16-year-old girl arrested in attack on F train in Manhattan that was caught on camera

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Wednesday, August 9, 2023
Teen arrested in disturbing attack on F train in Manhattan
A 16-year-old girl was arrested and charged with assault after a family attacked on an F train in Manhattan.

GREENWICH VILLAGE, Manhattan (WABC) -- A 16-year-old girl has been arrested and charged with two counts of assault in connection to a disturbing attack caught on video aboard an F train in Manhattan.

The video shows three girls screaming and cursing at Sue Young, her husband and their 11-year-old twin girls on an F train in Greenwich Village on Thursday.

The victims spoke out on the frightening ordeal.

"I keep running through, 'I should have done this, I should have done this,'" victim Sue Young said. "It happened so fast."

Battered and bruised from her New York subway encounter, Young and her husband say they are still shocked by how quickly taunts on the train spun wildly out of control.

"You just go into survival mode, and you just want to protect yourself," Young said.

Young's husband said they did not attack their antagonists, but instead defended themselves.

"I could have gotten up and attacked them, I didn't," Sue Young said.

They say the three teens sitting across from them started laughing and pointing, and when they didn't back down, quickly became more aggressive and then violent.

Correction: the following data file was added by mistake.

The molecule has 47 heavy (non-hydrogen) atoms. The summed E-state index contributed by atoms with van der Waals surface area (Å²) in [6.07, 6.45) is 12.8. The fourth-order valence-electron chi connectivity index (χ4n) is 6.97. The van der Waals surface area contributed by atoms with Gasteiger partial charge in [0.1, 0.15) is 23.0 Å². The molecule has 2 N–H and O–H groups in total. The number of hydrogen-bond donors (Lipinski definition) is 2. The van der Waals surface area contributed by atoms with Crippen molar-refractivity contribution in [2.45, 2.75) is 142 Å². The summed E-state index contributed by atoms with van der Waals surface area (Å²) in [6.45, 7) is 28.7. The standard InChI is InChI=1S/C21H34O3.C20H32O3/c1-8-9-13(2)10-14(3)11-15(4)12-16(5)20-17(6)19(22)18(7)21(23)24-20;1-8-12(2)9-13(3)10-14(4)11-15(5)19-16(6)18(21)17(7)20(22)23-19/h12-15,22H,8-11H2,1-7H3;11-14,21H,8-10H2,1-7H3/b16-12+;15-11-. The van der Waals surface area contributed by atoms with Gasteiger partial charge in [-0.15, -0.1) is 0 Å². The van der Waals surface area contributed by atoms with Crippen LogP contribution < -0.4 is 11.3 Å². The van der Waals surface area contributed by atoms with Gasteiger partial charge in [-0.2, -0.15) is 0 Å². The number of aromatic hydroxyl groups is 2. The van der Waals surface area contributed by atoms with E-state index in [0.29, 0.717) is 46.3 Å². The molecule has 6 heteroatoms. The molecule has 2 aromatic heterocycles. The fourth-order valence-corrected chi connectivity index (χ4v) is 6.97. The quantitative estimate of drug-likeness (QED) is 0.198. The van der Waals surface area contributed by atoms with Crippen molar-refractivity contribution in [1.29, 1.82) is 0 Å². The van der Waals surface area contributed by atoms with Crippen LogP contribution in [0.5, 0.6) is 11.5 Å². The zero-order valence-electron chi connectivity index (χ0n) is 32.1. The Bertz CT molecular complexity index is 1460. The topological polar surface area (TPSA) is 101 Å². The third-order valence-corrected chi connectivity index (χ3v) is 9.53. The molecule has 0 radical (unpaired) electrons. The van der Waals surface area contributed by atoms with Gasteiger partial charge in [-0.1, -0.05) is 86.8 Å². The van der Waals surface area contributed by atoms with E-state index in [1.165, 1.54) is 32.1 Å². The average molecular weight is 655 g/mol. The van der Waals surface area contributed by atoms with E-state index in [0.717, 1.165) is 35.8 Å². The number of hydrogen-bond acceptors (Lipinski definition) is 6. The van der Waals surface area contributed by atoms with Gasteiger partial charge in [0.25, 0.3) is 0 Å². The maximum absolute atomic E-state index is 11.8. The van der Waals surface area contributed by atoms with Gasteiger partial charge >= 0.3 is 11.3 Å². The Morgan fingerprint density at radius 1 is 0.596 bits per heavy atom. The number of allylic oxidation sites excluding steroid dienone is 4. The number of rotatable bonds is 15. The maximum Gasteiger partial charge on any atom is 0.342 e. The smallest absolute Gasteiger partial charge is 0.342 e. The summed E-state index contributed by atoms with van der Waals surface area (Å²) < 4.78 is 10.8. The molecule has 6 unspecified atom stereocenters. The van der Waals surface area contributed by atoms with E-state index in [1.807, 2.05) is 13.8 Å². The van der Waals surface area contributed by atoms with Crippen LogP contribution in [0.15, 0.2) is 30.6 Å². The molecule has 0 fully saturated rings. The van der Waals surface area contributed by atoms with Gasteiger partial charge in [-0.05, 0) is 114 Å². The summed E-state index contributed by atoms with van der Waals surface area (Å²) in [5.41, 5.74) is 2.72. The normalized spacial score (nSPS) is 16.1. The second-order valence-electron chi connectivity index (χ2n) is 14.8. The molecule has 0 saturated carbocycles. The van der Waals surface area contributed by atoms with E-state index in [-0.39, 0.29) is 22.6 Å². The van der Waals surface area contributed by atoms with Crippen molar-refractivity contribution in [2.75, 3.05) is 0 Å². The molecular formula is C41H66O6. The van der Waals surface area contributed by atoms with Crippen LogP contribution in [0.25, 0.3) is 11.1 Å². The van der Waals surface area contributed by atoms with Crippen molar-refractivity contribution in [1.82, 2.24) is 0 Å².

"It escalated very quickly," Young said.

The woman who filmed the confrontation says one of the girls also assaulted her three times.

"She darted over, took me by the hair, threw me on the ground and started punching me," alleged assault victim Joanna Lin said.

The teens, on video, told the family to go back to where they came from.

Top officials at the MTA and the state weighed in on Monday.

"I haven't seen the video, but I'll tell you this, there's no place for hate on our system," MTA Chairman and CEO Janno Lieber said. "It's being investigated."

"This woman had no reason to be attacked, whatsoever," Governor Kathy Hochul said. "There's no tolerance for this in the state of New York."

But from the victims themselves, who have been talking to investigators, there's compassion.

"We don't know what battles other people have in their lives, but I can imagine they're probably not as privileged," Sue Young's husband said. "That probably has a lot to do with their outlook on the world and the anger they may have."

The question is: was this particular attack a hate crime?

The victims told Eyewitness News, "absolutely not." They don't believe this meets that high standard, but they say it was certainly a crime.

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